Estimating the Evolution of Money’s Role in the U.S. Monetary Business Cycle



This article is corrected by:

  1. Errata: Erratum Volume 44, Issue 4, 751–755, Article first published online: 22 May 2012

We are grateful to Kenneth D. West (Editor), and two anonymous referees for their comments that greatly improved to quality of the paper. We also thank Marco Airaudo, Giovanni Favara, Carlo Favero, Robert G. King, Edward Nelson, and Paolo Surico for their very detailed and insightful comments on earlier drafts, as well as Viola Angelini, Guido Ascari, Marco Del Negro, Neil Ericsson, Francesco Furlanetto, Marcus Miller, Antonio Nicolò, Elena Pesavento, Jouko Vilmunen, and participants at ESEM 2008 (Bocconi University, Milan), MMF 2008 (Birkbeck College, London), and RES 2009 (University of Surrey) for useful feedback. All remaining errors are ours. The opinions expressed in this paper do not necessarily reflect those of the Bank of Finland.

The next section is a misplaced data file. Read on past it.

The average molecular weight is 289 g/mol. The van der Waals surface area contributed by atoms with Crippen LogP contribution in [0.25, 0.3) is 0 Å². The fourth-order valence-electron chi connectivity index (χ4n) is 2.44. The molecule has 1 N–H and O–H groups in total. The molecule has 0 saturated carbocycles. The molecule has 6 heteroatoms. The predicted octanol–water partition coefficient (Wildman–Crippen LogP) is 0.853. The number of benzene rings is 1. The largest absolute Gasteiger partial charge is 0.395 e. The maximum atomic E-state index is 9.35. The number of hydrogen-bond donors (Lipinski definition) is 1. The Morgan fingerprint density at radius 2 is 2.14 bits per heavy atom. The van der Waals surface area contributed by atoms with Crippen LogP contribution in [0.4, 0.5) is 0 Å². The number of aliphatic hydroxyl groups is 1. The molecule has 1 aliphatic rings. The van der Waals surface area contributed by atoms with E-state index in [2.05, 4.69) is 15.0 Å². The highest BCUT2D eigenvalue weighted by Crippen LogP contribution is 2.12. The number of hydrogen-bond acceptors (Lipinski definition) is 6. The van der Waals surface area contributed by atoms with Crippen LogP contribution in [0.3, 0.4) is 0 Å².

We assess money’s role in the post-WWII U.S. business cycle by employing both fixed-coefficient and rolling-window Bayesian estimations of a structural model of the business cycle with money. Our empirical evidence favors a specification with drifting parameters for money-consumption nonseparability and the Federal Reserve’s reaction to nominal money growth. The role of money is estimated to have been important during the 1970s and declined afterward. The omission of money produces severely distorted impulse response functions (relative to the model with money). Money is found to be important in replicating the U.S. output volatility during the Great Inflation.